The Character in Your Marriage - Commitment

Some of us are married to characters. Some wish the one to whom they are married had more character. Then there are those of us who cringe when others say our faces show lots of character - we know they really mean "wrinkles."

When we talk about the character of marriage, what do we mean?

The word character means those moral or ethical qualities. So the character of marriage includes those moral or ethical qualities that make a marriage – not just a good marriage but a great, enduring marriage.

“Character is that which reveals moral purpose, exposing the class of things man chooses or avoids." Aristotle
To us, the most important character quality in marriage is commitment. In the baseline survey done for the Oklahoma Marriage Initiative, when asked why they got a divorce, the majority answered "a lack of commitment."
As we meet with couples, we look for a level of commitment. We ask them if they are ready to do whatever it takes to save their marriage. Even for couples who are not in a crisis, the commitment makes a difference in the quality of their marriage.
What is commitment? The dictionary says it is a pledge or a promise, an obligation.

The Power of Commitment: A Guide to Active, Lifelong LoveScott Stanley talks extensively about the topic in his book The Power of Commitment.
He defines two kinds of commitment:

1. Commitment of dedication – ex. “He is very committed to improving his golf game.” He is dedicated to getting better at golf. He does it because he loves it or has a drive to meet the challenge of mastering the game.

Dedication implies an internal state of devotion to a person or a project.

It includes the idea of moving forward, a motivating force, based on the thoughtful decisions you made to give your best effort.

2. Commitment of constraint – ex. “He has committed to play in the golf tournament. His team won’t be able to play without him.”

Constraint entails a sense of obligation. It refers to factors that would be costs if the present course were abandoned.

The commitment of dedication is a force drawing you forward. The commitment of constraint is a force pushing you from behind.
What do you think a marriage would be like if you only had the commitment of constraint?

Couples who maintain and act on dedication are more connected, happier, and more open with each other. Those who lose dedication and have only constraints will either be together but miserable or come apart. The loss of dedication represents the loss of the will to try, the loss of the sense of “us,” and the loss of the actions that protect a marriage over time. A marriage without dedication is a marriage without passion or without life.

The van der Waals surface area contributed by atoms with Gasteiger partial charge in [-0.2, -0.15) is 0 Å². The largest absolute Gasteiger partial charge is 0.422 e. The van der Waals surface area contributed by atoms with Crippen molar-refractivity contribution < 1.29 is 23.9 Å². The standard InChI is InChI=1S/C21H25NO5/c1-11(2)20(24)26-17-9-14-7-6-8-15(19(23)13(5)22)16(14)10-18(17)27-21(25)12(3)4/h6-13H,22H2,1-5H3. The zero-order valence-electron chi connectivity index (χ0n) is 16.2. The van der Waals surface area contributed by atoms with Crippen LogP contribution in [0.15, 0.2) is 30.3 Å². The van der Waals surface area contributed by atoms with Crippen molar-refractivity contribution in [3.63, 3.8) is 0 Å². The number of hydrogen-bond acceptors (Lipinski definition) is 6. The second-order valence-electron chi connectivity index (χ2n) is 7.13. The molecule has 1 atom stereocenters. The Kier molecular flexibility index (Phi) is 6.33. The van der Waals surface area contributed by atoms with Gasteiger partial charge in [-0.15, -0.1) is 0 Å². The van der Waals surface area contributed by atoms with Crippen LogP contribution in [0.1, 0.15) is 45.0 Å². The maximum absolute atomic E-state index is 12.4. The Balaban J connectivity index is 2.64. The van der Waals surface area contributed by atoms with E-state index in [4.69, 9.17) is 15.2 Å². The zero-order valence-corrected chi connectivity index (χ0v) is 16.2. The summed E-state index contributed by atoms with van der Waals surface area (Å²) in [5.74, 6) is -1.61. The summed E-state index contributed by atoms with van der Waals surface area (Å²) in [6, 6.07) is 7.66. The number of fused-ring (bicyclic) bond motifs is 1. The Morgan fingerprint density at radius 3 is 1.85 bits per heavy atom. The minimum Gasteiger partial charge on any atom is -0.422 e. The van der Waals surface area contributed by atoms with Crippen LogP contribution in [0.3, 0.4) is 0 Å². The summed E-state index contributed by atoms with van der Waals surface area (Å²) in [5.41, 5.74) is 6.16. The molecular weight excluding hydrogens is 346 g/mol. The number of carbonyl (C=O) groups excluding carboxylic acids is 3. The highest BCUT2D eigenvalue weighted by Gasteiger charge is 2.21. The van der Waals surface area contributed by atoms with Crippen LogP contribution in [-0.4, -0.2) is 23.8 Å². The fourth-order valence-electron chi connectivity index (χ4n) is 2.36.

Some examples of constraints are:
  • Social pressure – how will friends and/or family react?
  • Morality of divorce – how much do you believe that divorce is wrong?
  • Concern for the welfare of your children – do you believe your children will be harmed by the divorce?
  • Financial limitations and loss – how will you lifestyle change if you get a divorce
  • Termination procedures – how difficult are the steps to end the marriage?
  • Alternative quality – what kind of quality of life do you think you will have living apart from your mate?
What do you think a marriage would be like if you only had the commitment of dedication?

A marriage with dedication or devotion will almost always have a commitment of constraint also, but if it did not, the marriage might get better but there would be no commitment that it would last. The marriage might be very exciting and fun while it lasted, until one of the partners found someone else to be devoted to. There would always be that uncertainty whether it would last.

We have seen three commitments make a marriage great – commitment to God, to the marriage, and to the spouse. In the next post, we explain those three kinds of commitment.

By: Donna Edwards

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